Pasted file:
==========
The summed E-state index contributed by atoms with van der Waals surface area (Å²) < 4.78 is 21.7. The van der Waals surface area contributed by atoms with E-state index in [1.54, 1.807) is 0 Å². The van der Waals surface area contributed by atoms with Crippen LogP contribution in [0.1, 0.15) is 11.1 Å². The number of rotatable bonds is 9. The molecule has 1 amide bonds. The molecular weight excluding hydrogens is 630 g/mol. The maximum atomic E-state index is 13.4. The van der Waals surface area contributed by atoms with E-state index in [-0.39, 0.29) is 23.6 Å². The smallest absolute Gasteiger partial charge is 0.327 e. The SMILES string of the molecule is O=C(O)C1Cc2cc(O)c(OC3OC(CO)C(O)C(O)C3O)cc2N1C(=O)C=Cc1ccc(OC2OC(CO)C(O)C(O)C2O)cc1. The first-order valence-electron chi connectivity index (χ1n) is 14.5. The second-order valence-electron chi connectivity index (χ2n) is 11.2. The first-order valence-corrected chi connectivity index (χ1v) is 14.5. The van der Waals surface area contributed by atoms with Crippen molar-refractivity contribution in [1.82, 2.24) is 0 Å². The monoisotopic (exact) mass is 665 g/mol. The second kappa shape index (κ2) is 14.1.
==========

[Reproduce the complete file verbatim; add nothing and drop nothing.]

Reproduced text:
The summed E-state index contributed by atoms with van der Waals surface area (Å²) < 4.78 is 21.7. The van der Waals surface area contributed by atoms with E-state index in [1.54, 1.807) is 0 Å². The van der Waals surface area contributed by atoms with Crippen LogP contribution in [0.1, 0.15) is 11.1 Å². The number of rotatable bonds is 9. The molecule has 1 amide bonds. The molecular weight excluding hydrogens is 630 g/mol. The maximum atomic E-state index is 13.4. The van der Waals surface area contributed by atoms with E-state index in [-0.39, 0.29) is 23.6 Å². The smallest absolute Gasteiger partial charge is 0.327 e. The SMILES string of the molecule is O=C(O)C1Cc2cc(O)c(OC3OC(CO)C(O)C(O)C3O)cc2N1C(=O)C=Cc1ccc(OC2OC(CO)C(O)C(O)C2O)cc1. The first-order valence-electron chi connectivity index (χ1n) is 14.5. The second-order valence-electron chi connectivity index (χ2n) is 11.2. The first-order valence-corrected chi connectivity index (χ1v) is 14.5. The van der Waals surface area contributed by atoms with Crippen molar-refractivity contribution in [1.82, 2.24) is 0 Å². The monoisotopic (exact) mass is 665 g/mol. The second kappa shape index (κ2) is 14.1.